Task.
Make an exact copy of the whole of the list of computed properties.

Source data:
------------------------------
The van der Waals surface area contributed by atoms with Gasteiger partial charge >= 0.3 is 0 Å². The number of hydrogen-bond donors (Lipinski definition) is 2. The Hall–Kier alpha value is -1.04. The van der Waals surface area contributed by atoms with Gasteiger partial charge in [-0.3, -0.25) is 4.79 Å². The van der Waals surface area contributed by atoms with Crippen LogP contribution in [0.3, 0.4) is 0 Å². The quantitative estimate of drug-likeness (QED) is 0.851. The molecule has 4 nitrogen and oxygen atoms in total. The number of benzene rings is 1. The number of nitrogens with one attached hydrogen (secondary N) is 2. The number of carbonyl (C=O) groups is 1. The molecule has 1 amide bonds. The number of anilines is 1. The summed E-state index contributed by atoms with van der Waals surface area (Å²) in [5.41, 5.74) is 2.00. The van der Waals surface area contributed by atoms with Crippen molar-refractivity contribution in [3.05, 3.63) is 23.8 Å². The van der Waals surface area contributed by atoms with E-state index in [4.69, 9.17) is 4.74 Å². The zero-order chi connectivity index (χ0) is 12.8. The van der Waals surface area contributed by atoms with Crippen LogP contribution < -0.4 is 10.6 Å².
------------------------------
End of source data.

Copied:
The van der Waals surface area contributed by atoms with Gasteiger partial charge >= 0.3 is 0 Å². The number of hydrogen-bond donors (Lipinski definition) is 2. The Hall–Kier alpha value is -1.04. The van der Waals surface area contributed by atoms with Gasteiger partial charge in [-0.3, -0.25) is 4.79 Å². The van der Waals surface area contributed by atoms with Crippen LogP contribution in [0.3, 0.4) is 0 Å². The quantitative estimate of drug-likeness (QED) is 0.851. The molecule has 4 nitrogen and oxygen atoms in total. The number of benzene rings is 1. The number of nitrogens with one attached hydrogen (secondary N) is 2. The number of carbonyl (C=O) groups is 1. The molecule has 1 amide bonds. The number of anilines is 1. The summed E-state index contributed by atoms with van der Waals surface area (Å²) in [5.41, 5.74) is 2.00. The van der Waals surface area contributed by atoms with Crippen molar-refractivity contribution in [3.05, 3.63) is 23.8 Å². The van der Waals surface area contributed by atoms with E-state index in [4.69, 9.17) is 4.74 Å². The zero-order chi connectivity index (χ0) is 12.8. The van der Waals surface area contributed by atoms with Crippen LogP contribution < -0.4 is 10.6 Å².